1963 Carter v. Garner, 204 Va. 153, 129 S.E.2d 671.

Too firm insistence on right-of-way, even when one is clearly entitled to it, may be grossest kind of negligence. Party with right-of-way who realizes that other is not going to yield, cannot recklessly proceed.

1961 Moore v. Warren, 203 Va. 117, 122 S.E.2d 879.

If favored driver forfeits his right-of-way, this does not transfer it to other driver.

1958 Gammon v. Hyde, 199 Va. 918, 103 S.E.2d 221.

Defendant had stop sign. Co-defendant was on main road. Co-defendant had right-of-way.

1958 Mawyer v. Thomas, 199 Va. 897, 103 S.E.2d 217.

Intersection accident where traffic light was on flashing red and yellow. Car facing flashing yellow did not have absolute right-of-way.

1956 Hopkins v. Gromovsky, 198 Va. 389, 94 S.E.2d 190.

Where defendant’s entry into intersection was controlled by yield sign and there was no traffic control device for plaintiff and plaintiff did not see defendant until few feet from point of impact, then jury question was presented as to whether there was contributory negligence on part of plaintiff.

1956 Shelton v. Detamore, 198 Va. 220, 93 S.E.2d 314.

Fact that operator has right-of-way does not relieve him of duty to keep lookout for cars entering intersection from side.

1955 Von Roy v. Whitescarver, 197 Va. 384, 89 S.E.2d 346.

Driver of automobile will not be permitted to drive blindly into another fast approaching automobile, simply because he has right-of-way.

1954 Hobbs v. Thorns, 195 Va. 639, 79 S.E.2d 854.

Intersection collision at dusk; defendant driving with only parking lights on. Plaintiff’s vehicle approaching intersection on right of defendant’s vehicle at approximately same time. By exercise of ordinary care defendant should have observed this and yielded right-of-way.

1953 City Cabs, Inc. v. Griffith, 194 Va. 818, 75 S.E.2d 487.

Even where vehicle enters intersection first and thus has right-of-way, this does not relieve him of duty to maintain proper and effective lookout.

1953 Wallingford & Cooper v. Karnes, 194 Va. 648, 74 S.E.2d 161.

When two vehicles approach or enter intersection at approximately same time vehicle on right has right of way. Driver with right-of-way must still exercise reasonable lookout.

1952 Hebner v. Sullivan, 194 Va. 259, 72 S.E.2d 689.

Right-of-way at intersection forfeited by unlawful speed.

1950 Frazier v. Conner, 191 Va. 481, 61 S.E.2d 880.

Collision between two vehicles at intersection. One upon arterial highway, other upon secondary road. It is natural to assume that one on main highway, rapidly approaching crossing, would take it for granted that another on secondary road, likewise approaching it, but who had stopped, did so with intention of giving arterial traffic right-of-way.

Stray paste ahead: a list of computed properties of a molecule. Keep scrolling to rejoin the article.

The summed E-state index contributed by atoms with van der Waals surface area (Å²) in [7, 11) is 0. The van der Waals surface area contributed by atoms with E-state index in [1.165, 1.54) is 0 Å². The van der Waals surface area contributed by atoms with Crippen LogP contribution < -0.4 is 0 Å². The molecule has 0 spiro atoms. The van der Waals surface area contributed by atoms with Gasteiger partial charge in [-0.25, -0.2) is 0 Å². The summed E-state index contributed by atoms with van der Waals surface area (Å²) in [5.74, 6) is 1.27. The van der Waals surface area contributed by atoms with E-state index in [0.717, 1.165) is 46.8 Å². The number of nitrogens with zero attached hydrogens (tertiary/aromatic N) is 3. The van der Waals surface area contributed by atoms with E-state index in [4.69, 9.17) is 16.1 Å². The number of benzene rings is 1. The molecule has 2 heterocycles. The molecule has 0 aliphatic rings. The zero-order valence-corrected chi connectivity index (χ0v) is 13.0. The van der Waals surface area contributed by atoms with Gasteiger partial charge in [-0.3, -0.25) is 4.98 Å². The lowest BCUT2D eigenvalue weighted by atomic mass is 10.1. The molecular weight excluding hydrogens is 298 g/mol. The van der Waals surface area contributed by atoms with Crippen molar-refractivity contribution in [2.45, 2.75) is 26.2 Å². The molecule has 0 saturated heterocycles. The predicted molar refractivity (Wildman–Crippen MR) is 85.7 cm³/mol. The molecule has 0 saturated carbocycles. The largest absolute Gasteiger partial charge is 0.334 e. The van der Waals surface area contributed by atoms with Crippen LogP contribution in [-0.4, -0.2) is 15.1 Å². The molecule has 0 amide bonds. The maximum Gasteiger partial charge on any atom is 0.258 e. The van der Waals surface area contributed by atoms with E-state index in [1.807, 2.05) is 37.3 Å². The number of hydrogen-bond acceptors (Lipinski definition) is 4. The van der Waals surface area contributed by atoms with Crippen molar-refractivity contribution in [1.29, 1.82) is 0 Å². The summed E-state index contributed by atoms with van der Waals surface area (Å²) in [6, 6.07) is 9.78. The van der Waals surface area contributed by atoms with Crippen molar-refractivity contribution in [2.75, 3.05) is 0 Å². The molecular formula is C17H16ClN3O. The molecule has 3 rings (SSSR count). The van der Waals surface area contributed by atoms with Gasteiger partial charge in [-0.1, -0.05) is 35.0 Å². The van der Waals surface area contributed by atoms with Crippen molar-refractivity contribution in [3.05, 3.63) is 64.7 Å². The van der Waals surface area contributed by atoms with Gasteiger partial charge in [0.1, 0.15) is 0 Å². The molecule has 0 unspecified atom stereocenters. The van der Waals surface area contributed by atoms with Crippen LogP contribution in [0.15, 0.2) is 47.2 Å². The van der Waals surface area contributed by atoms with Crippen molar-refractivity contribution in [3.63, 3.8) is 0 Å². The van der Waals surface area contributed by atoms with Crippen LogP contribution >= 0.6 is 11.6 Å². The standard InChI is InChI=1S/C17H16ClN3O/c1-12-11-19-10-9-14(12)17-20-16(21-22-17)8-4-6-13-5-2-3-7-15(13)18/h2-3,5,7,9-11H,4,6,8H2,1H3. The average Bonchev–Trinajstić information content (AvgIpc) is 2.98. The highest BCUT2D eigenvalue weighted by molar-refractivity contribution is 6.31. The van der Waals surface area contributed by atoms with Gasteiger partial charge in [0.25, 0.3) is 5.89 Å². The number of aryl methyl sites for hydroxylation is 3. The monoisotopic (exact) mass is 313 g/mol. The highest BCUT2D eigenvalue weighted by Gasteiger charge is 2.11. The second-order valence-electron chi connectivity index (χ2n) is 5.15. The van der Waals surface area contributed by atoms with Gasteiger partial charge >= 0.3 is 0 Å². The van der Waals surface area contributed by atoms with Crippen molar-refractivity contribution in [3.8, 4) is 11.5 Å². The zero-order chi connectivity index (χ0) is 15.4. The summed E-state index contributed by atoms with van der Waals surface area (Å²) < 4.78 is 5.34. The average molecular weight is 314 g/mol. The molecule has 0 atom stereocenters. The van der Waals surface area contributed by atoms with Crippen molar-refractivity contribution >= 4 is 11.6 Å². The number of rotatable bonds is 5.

1949 Richmond Oil Equip. Co. v. W. T. Holt, Inc., 189 Va. 334, 53 S.E.2d 11.

Plaintiff’s truck collides with truck owned by defendant at intersection. Plaintiff had right-of-way as defendant had stop sign.

1949 Ransone v. Pankey, 189 Va. 200, 52 S.E.2d 97.

Failure of plaintiff or his driver to yield right-of-way under circumstances stated did not relieve defendants of liability for their concurring negligence or from duty to continue to use reasonable care to avoid accident after vehicles entered intersection.

1948 Doss v. Rader, 187 Va. 231, 46 S.E.2d 434.

No requirement as matter of law to both look and listen before going onto primary road.

1947 Barnes v. Mabry, 186 Va. 243, 42 S.E.2d 304.

When two vehicles approach intersection at same time, car on right has right-of-way. Vehicle with right-of-way still must exercise due care. It is natural to assume that one on main highway approaching intersection would take it for granted that one approaching on secondary road, but who had stopped, did so with intention of giving arterial traffic right-of-way.

1945 Brown v. Wallace, 184 Va. 570, 35 S.E.2d 793.

If without more, two vehicles run into each other on intersecting highways, then there can be no recovery since each had equal chance to avoid accident. Here traffic light malfunctioned. Jury issue as to negligence.

1945 VEPCO v. Hall, 184 Va. 102, 34 S.E.2d 382.

Bus driver’s testimony was sufficient to justify finding of negligence on his part. He did not stop or slow down at intersection, he did not see co-defendant vehicle, yet it was there to be seen.

1944 Shearin v. VEPCO, 182 Va. 573, 29 S.E.2d 841.

Vehicle having right-of-way shall forfeit it if traveling at unlawful speed.

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Right of Way Cases Summarized By Accident Attorney